FedEx and UPS owe millions in parking tickets to NYC

| June 6, 2013 | 1 Comment

FedEx and UPS acquired an astonishing debt of $2.8 million in New York City parking tickets within the first three months of 2013. This year, NYC has set itself a target of collecting $550 million in parking fines. Typically, commercial delivery companies contribute a large chunk of that change.

FedEx gets parking tickets

FedEx trucks parked illegally to unload packages are a common sight in NYC (image by TheeErin).

According to Digital Journal, the city had already issued $10 million in tickets by March 2013. Fed Ex ($1.8 million) and UPS ($ 1 million) account for 28 percent, due to tight schedules and the lack of parking spaces.

A UPS spokesperson said, “If we have to double-park, then yes, we will. It’s the cost of doing business.” New York Post reports: “No one is happy about the situation except the city’s bean counters. Some of the businesses have sued over alleged ticket blitzes.”

Parking tickets can be dismissed

One way of getting tickets waived is if the delivery truck is making an “expeditious delivery”—a job done in less than half an hour. However, the process of getting a parking violation dismissed is anything but expeditious.

Companies must send an employee or a ticket broker to court and argue for each ticket individually. This process takes time, ties up courts, and costs NYC a great deal of money. The city’s solution? Commercial Parking Programs.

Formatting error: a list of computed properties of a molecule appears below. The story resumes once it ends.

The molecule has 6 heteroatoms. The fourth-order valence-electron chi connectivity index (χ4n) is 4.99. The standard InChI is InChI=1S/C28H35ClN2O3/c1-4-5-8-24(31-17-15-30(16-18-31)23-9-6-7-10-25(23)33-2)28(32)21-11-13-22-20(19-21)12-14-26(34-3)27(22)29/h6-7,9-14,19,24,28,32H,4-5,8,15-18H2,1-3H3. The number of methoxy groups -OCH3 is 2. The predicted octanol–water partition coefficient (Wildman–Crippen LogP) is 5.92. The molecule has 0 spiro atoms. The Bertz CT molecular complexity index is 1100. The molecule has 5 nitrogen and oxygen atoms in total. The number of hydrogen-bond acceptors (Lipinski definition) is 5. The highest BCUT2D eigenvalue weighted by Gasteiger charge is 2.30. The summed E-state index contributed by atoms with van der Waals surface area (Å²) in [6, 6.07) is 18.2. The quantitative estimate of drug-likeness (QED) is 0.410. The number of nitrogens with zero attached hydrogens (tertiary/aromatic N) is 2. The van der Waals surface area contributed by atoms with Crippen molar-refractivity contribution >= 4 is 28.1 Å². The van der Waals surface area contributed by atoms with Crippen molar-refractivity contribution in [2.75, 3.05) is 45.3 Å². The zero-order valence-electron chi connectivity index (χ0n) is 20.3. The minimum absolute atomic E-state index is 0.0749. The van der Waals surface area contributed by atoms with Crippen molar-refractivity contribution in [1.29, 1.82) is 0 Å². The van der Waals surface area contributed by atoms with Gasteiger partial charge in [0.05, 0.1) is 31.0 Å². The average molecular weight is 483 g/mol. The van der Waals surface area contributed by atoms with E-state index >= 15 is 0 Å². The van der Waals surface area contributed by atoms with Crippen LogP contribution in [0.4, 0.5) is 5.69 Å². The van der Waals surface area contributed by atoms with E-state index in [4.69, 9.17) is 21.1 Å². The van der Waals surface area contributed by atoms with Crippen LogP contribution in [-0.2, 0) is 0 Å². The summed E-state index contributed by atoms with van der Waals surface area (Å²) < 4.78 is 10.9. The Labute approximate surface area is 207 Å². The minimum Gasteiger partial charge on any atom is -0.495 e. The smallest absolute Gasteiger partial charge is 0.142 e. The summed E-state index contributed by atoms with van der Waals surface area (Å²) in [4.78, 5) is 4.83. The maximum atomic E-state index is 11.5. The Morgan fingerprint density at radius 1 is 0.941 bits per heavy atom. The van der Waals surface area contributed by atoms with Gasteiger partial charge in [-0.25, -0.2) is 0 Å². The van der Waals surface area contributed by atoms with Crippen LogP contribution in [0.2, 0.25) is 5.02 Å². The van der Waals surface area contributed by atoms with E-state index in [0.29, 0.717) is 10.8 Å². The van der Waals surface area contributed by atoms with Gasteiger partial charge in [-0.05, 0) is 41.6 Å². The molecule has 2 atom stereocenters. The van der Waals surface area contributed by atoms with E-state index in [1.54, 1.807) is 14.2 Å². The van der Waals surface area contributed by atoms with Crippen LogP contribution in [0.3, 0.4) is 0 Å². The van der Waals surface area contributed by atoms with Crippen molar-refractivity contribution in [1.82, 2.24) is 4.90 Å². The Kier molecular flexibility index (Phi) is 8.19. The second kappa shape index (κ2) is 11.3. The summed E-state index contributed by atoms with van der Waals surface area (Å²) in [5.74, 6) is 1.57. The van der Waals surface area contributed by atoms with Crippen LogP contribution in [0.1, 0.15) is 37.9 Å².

Parking programs save time and money

no double parking sign

View this sign here.

NYC Delivery Solutions — one of the two commercial parking programs inducted by the city’s Department of Finance — is a service for delivery companies. The Commercial Abatement Program is meant for companies that make service calls and pick-ups. Both these programs allow businesses to pay a preset fine, reducing the charge for every violation.

In return, companies must waive their right to challenge parking violations. Though double-parking infractions are usually reduced, red light and bus lane violations must be paid for in full.

These programs have succeeded in saving time and money for both parties. Though, as Transportation Alternative’s Paul Steely White points out, “Getting a discount on a parking ticket just exacerbates the problem of congestion. They’ll just park there all day long.”

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Category: News, No Parking

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